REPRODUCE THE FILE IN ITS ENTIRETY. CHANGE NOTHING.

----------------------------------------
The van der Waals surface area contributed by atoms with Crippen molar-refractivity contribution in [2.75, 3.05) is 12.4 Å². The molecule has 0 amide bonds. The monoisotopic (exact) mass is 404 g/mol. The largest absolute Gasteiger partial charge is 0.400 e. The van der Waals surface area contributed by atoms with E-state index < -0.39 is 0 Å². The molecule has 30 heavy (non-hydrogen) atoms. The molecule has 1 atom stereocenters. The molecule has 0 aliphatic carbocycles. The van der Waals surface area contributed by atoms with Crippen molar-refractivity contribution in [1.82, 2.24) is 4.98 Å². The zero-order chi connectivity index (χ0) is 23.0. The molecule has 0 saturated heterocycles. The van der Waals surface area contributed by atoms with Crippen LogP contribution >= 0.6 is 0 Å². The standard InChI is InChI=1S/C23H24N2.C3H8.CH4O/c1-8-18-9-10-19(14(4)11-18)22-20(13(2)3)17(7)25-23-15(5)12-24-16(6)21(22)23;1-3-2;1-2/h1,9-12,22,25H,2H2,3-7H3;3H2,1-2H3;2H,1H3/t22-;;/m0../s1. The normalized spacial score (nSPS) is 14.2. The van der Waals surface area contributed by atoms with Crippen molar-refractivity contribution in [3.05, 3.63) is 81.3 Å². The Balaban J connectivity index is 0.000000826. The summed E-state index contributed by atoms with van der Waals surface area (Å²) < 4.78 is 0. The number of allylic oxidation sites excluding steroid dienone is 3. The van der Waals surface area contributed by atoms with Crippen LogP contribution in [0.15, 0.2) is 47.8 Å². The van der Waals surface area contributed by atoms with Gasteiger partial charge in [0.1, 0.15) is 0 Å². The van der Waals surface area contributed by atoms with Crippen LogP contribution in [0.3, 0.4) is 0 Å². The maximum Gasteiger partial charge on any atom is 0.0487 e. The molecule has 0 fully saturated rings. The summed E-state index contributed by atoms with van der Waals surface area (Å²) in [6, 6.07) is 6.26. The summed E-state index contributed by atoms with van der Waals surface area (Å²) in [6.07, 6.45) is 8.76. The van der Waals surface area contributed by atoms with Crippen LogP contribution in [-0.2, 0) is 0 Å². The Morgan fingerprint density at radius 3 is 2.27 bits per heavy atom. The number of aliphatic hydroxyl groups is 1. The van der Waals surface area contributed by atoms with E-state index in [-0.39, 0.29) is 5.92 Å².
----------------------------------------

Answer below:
The van der Waals surface area contributed by atoms with Crippen molar-refractivity contribution in [2.75, 3.05) is 12.4 Å². The molecule has 0 amide bonds. The monoisotopic (exact) mass is 404 g/mol. The largest absolute Gasteiger partial charge is 0.400 e. The van der Waals surface area contributed by atoms with E-state index < -0.39 is 0 Å². The molecule has 30 heavy (non-hydrogen) atoms. The molecule has 1 atom stereocenters. The molecule has 0 aliphatic carbocycles. The van der Waals surface area contributed by atoms with Crippen molar-refractivity contribution in [1.82, 2.24) is 4.98 Å². The zero-order chi connectivity index (χ0) is 23.0. The molecule has 0 saturated heterocycles. The van der Waals surface area contributed by atoms with Crippen LogP contribution >= 0.6 is 0 Å². The standard InChI is InChI=1S/C23H24N2.C3H8.CH4O/c1-8-18-9-10-19(14(4)11-18)22-20(13(2)3)17(7)25-23-15(5)12-24-16(6)21(22)23;1-3-2;1-2/h1,9-12,22,25H,2H2,3-7H3;3H2,1-2H3;2H,1H3/t22-;;/m0../s1. The normalized spacial score (nSPS) is 14.2. The van der Waals surface area contributed by atoms with Crippen molar-refractivity contribution in [3.05, 3.63) is 81.3 Å². The Balaban J connectivity index is 0.000000826. The summed E-state index contributed by atoms with van der Waals surface area (Å²) < 4.78 is 0. The number of allylic oxidation sites excluding steroid dienone is 3. The van der Waals surface area contributed by atoms with Crippen LogP contribution in [0.15, 0.2) is 47.8 Å². The van der Waals surface area contributed by atoms with Gasteiger partial charge in [0.1, 0.15) is 0 Å². The van der Waals surface area contributed by atoms with Crippen LogP contribution in [0.3, 0.4) is 0 Å². The maximum Gasteiger partial charge on any atom is 0.0487 e. The molecule has 0 fully saturated rings. The summed E-state index contributed by atoms with van der Waals surface area (Å²) in [6, 6.07) is 6.26. The summed E-state index contributed by atoms with van der Waals surface area (Å²) in [6.07, 6.45) is 8.76. The van der Waals surface area contributed by atoms with Crippen LogP contribution in [-0.2, 0) is 0 Å². The Morgan fingerprint density at radius 3 is 2.27 bits per heavy atom. The number of aliphatic hydroxyl groups is 1. The van der Waals surface area contributed by atoms with E-state index in [-0.39, 0.29) is 5.92 Å².